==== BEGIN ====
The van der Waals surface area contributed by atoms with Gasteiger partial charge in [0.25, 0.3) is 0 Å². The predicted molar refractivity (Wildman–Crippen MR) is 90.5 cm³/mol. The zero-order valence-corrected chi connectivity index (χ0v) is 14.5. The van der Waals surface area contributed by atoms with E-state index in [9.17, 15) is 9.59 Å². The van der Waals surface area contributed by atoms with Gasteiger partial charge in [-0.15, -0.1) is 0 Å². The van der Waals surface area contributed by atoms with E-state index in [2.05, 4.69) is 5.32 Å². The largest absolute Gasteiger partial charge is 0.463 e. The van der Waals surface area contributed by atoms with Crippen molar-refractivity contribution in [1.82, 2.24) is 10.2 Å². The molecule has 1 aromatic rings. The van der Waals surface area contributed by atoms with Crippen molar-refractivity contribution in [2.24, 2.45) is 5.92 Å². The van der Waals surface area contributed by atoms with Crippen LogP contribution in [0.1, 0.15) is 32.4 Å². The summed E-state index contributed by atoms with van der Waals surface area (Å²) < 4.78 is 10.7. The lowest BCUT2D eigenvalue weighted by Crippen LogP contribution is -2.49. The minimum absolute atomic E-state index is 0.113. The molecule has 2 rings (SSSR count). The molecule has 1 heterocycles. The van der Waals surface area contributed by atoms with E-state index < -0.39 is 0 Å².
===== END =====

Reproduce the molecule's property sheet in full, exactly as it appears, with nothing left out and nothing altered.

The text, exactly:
The van der Waals surface area contributed by atoms with Gasteiger partial charge in [0.25, 0.3) is 0 Å². The predicted molar refractivity (Wildman–Crippen MR) is 90.5 cm³/mol. The zero-order valence-corrected chi connectivity index (χ0v) is 14.5. The van der Waals surface area contributed by atoms with E-state index in [9.17, 15) is 9.59 Å². The van der Waals surface area contributed by atoms with Gasteiger partial charge in [-0.15, -0.1) is 0 Å². The van der Waals surface area contributed by atoms with E-state index in [2.05, 4.69) is 5.32 Å². The largest absolute Gasteiger partial charge is 0.463 e. The van der Waals surface area contributed by atoms with Crippen molar-refractivity contribution in [1.82, 2.24) is 10.2 Å². The molecule has 1 aromatic rings. The van der Waals surface area contributed by atoms with Crippen molar-refractivity contribution in [2.24, 2.45) is 5.92 Å². The van der Waals surface area contributed by atoms with Crippen LogP contribution in [0.1, 0.15) is 32.4 Å². The summed E-state index contributed by atoms with van der Waals surface area (Å²) < 4.78 is 10.7. The lowest BCUT2D eigenvalue weighted by Crippen LogP contribution is -2.49. The minimum absolute atomic E-state index is 0.113. The molecule has 2 rings (SSSR count). The molecule has 1 heterocycles. The van der Waals surface area contributed by atoms with E-state index < -0.39 is 0 Å².